The most common challenge that food-based enterprises face, besides food safety itself, is traceability. This includes the protocols they have in place for these procedures and the potential hazards of a lack of a proper quality management program. All it takes is one incident to trigger a PR nightmare that can damage a brand irreparably.
In other words, employees are not the only ones who are held liable for food safety violations. Business owners and managers who supervise them are held professionally liable for negligence, too. This, more than anything is motivating food executives to create and push incentives that can prevent food borne illnesses from field to plate.
The thing is today’s consumers are quick to drop a product if they believe the brand behind it is not doing enough to protect them and their families. Therefore, focusing on food safety protocols and training programs is not just a necessity now, it is the key to survival.
However, since the industry is saturated with food brands vying for the same consumers, this can prove to be a challenge. Mass production involves multiple work sites situated along an increasingly complex food chain. All of these elements contribute toward outbreaks of food borne illnesses that can result in massive economic losses.
Another concern is that the volume of global food trade is increasing on an annual basis. This has placed immense pressure on food companies that are trying to compete on the same scale. To meet supply and demand challenges that result from this, businesses often cut corners when it comes to food safety standards.
However, the irony is that it is much more cost-efficient to invest in food safety measures than ignoring said standards. It can help brands:
- Avoid massive legal costs due to outbreaks
- Avoid unexpected expenses pertaining to disposal, penalties and product recalls.
- Maintain customer confidence and loyalty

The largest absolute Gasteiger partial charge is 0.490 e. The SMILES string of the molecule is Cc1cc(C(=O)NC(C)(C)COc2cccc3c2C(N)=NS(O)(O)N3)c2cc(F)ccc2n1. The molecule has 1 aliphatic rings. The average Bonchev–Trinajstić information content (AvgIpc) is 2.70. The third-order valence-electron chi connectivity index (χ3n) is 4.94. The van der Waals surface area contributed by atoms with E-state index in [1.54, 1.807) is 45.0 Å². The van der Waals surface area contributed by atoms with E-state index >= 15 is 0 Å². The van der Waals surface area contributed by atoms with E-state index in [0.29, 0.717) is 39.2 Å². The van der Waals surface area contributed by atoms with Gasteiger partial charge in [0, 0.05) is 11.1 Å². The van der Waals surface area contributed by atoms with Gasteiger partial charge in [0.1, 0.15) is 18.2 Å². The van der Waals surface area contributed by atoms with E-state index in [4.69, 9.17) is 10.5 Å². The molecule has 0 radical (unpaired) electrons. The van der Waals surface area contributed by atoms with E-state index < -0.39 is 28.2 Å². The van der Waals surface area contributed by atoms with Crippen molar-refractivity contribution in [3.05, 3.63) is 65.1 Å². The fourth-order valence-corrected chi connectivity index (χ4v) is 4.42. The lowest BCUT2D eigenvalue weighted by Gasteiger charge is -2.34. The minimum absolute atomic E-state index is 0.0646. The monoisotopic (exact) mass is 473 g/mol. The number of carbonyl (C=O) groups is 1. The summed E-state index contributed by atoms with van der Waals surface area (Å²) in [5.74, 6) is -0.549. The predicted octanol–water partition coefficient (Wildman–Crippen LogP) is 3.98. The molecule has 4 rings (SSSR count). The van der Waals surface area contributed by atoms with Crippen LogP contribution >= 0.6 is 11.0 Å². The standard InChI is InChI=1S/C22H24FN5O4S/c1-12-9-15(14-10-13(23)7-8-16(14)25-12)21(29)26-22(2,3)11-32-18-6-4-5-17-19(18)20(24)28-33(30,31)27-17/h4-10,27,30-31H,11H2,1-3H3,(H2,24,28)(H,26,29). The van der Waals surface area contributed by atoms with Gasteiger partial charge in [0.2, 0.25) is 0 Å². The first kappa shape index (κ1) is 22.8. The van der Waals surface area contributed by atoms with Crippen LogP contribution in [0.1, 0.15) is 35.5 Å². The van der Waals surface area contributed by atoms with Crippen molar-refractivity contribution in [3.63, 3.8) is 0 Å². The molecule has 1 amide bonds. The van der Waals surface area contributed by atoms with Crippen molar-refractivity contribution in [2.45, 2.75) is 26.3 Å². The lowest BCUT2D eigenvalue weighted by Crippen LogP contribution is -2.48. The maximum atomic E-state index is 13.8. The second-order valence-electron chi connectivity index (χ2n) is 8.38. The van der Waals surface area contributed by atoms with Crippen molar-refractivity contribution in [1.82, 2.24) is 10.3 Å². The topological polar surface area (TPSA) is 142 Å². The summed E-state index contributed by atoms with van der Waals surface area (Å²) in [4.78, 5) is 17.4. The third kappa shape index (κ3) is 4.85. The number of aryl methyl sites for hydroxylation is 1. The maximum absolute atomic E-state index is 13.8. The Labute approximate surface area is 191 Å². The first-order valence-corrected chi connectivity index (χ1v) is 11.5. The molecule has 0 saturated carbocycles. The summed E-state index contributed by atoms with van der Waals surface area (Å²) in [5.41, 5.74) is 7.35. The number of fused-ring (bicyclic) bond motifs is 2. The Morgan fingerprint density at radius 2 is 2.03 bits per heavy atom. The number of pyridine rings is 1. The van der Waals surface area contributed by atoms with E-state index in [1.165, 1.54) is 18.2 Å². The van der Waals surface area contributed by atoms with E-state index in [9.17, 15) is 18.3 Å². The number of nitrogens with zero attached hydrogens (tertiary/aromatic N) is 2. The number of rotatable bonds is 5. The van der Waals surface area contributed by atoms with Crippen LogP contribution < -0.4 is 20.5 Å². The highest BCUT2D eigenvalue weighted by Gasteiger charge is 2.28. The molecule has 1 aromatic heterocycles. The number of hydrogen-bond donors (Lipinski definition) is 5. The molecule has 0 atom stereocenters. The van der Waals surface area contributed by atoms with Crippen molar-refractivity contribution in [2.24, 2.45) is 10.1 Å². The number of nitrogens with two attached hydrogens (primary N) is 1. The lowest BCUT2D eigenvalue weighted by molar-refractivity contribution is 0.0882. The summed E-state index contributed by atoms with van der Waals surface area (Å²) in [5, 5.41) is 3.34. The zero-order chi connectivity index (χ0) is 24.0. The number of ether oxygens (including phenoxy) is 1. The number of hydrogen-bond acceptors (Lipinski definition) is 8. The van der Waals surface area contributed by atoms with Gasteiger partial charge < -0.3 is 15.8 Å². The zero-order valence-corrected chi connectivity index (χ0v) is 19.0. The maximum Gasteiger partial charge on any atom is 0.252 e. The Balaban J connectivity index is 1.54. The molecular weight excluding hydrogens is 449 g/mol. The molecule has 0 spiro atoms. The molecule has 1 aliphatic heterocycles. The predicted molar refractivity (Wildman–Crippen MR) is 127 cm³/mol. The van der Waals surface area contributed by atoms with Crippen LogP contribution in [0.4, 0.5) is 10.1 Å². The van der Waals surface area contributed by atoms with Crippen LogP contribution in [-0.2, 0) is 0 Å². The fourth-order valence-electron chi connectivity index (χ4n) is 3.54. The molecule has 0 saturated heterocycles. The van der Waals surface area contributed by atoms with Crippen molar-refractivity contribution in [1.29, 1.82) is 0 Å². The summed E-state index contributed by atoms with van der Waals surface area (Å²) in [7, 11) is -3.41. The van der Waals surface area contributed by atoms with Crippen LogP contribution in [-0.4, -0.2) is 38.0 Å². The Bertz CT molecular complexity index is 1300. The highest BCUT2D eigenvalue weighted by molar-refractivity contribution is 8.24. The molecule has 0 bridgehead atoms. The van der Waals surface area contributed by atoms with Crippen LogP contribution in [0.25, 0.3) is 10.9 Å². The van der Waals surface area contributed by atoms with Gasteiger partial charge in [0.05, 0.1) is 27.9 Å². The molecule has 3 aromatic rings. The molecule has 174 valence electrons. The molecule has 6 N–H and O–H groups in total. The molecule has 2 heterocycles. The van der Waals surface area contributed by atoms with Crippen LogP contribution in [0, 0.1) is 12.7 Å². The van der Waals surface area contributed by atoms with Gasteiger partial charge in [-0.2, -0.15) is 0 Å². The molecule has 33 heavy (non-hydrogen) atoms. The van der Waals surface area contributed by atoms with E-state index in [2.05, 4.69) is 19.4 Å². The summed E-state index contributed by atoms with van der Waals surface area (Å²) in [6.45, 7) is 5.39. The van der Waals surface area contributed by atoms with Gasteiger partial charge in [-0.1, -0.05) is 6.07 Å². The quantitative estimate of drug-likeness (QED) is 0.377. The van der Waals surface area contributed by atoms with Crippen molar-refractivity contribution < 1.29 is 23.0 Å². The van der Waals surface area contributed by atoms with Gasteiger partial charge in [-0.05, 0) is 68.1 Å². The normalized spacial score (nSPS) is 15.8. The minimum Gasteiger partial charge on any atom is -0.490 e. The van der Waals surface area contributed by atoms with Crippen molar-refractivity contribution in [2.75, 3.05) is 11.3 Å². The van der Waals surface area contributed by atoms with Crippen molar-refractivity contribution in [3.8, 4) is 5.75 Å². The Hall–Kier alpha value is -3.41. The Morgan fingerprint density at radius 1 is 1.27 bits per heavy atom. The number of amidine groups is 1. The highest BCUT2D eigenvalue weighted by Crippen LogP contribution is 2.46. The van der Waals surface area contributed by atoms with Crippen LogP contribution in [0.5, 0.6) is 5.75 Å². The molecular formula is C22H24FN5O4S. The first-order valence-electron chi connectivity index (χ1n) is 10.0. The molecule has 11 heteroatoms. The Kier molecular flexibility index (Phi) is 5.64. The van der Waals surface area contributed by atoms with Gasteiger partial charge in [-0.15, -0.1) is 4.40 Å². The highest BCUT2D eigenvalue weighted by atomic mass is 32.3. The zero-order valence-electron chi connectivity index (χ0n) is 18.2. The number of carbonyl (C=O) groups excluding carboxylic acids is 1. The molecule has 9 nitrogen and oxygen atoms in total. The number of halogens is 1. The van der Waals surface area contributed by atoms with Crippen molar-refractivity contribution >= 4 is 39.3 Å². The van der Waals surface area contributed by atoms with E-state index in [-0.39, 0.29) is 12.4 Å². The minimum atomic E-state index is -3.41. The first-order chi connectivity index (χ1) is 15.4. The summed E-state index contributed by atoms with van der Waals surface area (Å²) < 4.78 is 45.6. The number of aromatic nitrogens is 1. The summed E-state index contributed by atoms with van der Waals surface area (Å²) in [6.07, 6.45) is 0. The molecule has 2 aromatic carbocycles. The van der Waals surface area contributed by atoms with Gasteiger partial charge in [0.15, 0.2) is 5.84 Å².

- Maintain food safety standards
- Meet government regulations
- Improve sales and exports
Spreading Awareness for Food Safety and Sanitation
If you are looking for a career in the food industry, you have to brush up on basic food safety standards. The quality of the supply chain, personal hygiene and the process food goes through from field to plate is crucial in preventing food borne illnesses. An outbreak can damage successful brands leading to massive financial losses.
As a food employee, you have to think about food safety at each step. This includes ingredient separating, cooking, cleaning and refrigerating practices that can prevent illnesses. The following are some basic food handling standards you can follow:
- Ready-to-eat, perishable and leftover food should be kept in the refrigerator within 2 hours of purchase.
- The temperature of the refrigerator should be no higher than 40°F and the freezer should be at 0°F.
- Raw meat, poultry and fish should be kept in a shallow pan in the refrigerator to prevent their juices from dripping onto other food items.
- Employees should wash their hands with soap and water before handling food, after using the bathroom or after completing any unsanitary task.
- Dishes, utensils, cutting boards and counter tops should be washed with hot water and soap before and after use.
- All counter tops used to prepare food should be sanitized after each use.
- Keep all raw animal products such as meat and eggs separate from all other food items and especially pre-made food. This practice should be maintained at every stage of food preparation, storage, display and holding.
- To prevent cross contamination, prep vegetables first and then raw meat and poultry. As mentioned before, the counters or cutting boards and utensils used should be sanitized before and after each use.
- Before cooking frozen food, thaw it in the fridge and not on the counter top at room temperature.
- Marinate meat and other food in the refrigerator, not at room temperature.
- A clean meat thermometer is the best way to measure the internal temperature of cooked food to ensure each item is cooked through.
- Ground beef should be cooked at 160°F at least to ensure it does not remain raw in the middle
Source: TABC Blog by Learn 2 Serve